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Lateral Epicondylitis

William J. Coon, ATC/L, PTA, CSCS, EMT

Lateral Epicondylitis - Rationale and Treatment

The general purpose of this article is to stimulate the ongoing thought process of each individual clinician while treating patients in outpatient orthopaedic setting. It is not designed to replace other crucial treatment techniques, but rather add to the clinicians already established base treatment skills.

The focus pathology in this case is lateral epicondylitis. We have all treated patients with this pathology at some point in our careers. Has anyone noticed that these patients tend to return to your clinic after a year or so, even after complete symptom deprivation at the time of discharge? Despite activity modification, work place ergonomic training/setup, and a complete home exercise program, these patients can become repeat customers. If a patient is returning to your clinic despite having previously accomplished past goals and is again symptomatic, that tells me that the source or true cause of the problem has not been accurately identified and was likely treated in symptomatic fashion.

Over the years I have found that poor posture, malalignment, and joint hypomobility in combination can be the cause of lateral epicondylitis. Once these factors are corrected the patient should essentially remain asymptomatic.

Rationale

Poor Posture

Typically the patient will present with increased forward head posturing, increased thoracic kyphosis, increased scapular protraction, and increased internal rotation of the humerus with increased anterior malalignment of the humeral head. This poor posturing will place the glenohumeral joint in a position of extension allowing for increased elbow flexion in a resting position. With the elbow remaining in a prolonged static position of flexion the bicep will ultimately have decreased soft tissue length and now presents in a dominant and problematic manner with increased tone and strength as compared to the antagonist triceps muscle. The agonist – antagonist relationship has now been disrupted leading to malalignment or as Brian Mulligan termed it, “Positional Fault”.

Malalignment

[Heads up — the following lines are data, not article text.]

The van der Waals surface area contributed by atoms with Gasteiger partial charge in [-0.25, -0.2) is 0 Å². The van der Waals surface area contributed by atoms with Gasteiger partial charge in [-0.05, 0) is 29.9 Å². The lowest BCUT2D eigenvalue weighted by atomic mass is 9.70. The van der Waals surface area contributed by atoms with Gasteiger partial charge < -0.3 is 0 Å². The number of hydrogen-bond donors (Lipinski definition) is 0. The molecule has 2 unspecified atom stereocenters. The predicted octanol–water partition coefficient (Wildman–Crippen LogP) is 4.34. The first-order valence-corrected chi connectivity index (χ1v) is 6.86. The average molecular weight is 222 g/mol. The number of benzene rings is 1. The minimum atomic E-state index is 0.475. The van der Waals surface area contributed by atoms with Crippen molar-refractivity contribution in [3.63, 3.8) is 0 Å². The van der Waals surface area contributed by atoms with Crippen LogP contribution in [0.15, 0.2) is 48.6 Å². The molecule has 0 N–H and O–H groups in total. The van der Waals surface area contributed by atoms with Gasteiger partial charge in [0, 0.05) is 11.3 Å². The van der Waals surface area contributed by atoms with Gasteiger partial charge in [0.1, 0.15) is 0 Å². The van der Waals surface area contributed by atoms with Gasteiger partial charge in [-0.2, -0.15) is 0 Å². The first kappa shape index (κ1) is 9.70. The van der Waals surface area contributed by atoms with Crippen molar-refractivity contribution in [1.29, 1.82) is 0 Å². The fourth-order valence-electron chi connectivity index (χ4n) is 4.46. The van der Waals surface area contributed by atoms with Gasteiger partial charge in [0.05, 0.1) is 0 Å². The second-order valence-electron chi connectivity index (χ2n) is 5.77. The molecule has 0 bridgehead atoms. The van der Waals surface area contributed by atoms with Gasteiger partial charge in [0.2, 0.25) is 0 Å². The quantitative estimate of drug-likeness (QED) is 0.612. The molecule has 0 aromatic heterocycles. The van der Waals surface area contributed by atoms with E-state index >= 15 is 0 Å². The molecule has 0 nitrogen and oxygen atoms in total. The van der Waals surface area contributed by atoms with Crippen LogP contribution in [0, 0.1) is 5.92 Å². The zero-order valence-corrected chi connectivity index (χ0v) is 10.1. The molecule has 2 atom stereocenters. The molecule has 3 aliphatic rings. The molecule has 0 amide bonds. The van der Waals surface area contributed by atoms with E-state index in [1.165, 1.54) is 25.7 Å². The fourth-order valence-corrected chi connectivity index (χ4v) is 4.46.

With the poor posture previously described and the increased tone and strength of the bicep as compared to the triceps now identified brings us to the issue of malalignment. With the bicep now being dominant, it will impart a valgus stress or valgus static positioning to the ginglymus, humeroulnar joint. The extensor carpi radialis longus will now slightly shorten and have an altered angle of pull. With this improper alignment there will be increased compression at the humeroradial joint and an associated anterior “positional fault” of the radial head secondary to the insertion of the now overly dominant bicep into the radial tuberosity and bicipital aponeurosis.

Joint Hypomobility

The poor posture and malalignment now leads us to joint hypomoblity. Being that humeroradial joint is compressed and the radius now rests slightly anteriorly as compared to the capitulum of the humerus, the synovial joint capsule will present with restriction over time. This restriction should/can be graded using Kaltenborn’s Classification.

Treatment

Poor Posture

A general conditioning and postural re-education program can be utilized to address deficits. Stretching to the anterior musculature with decreased soft tissue length such as the pectoralis major/minor, and the biceps along with strengthening of the posterior musculature is warranted to decrease scapular protraction, and malignment at the glenohumeral joint. Cervical retractions and isometrics for increased forward head posturing, and thoracic extension exercises for increased thoracic kyphosis are examples of some exercises that can be applied. The exercises chosen are left to the discretion of the treating clinician and should be directly related to the specific posturing of each individual patient.

malalignment-2.jpgmalalignment-1.jpgI have adapted a mobilization technique with Brian Mulligan’s mobilization with movement (MWM) principle that is performed with the intention of decreasing the valgus alignment or carrying angle at the humeroulnar joint.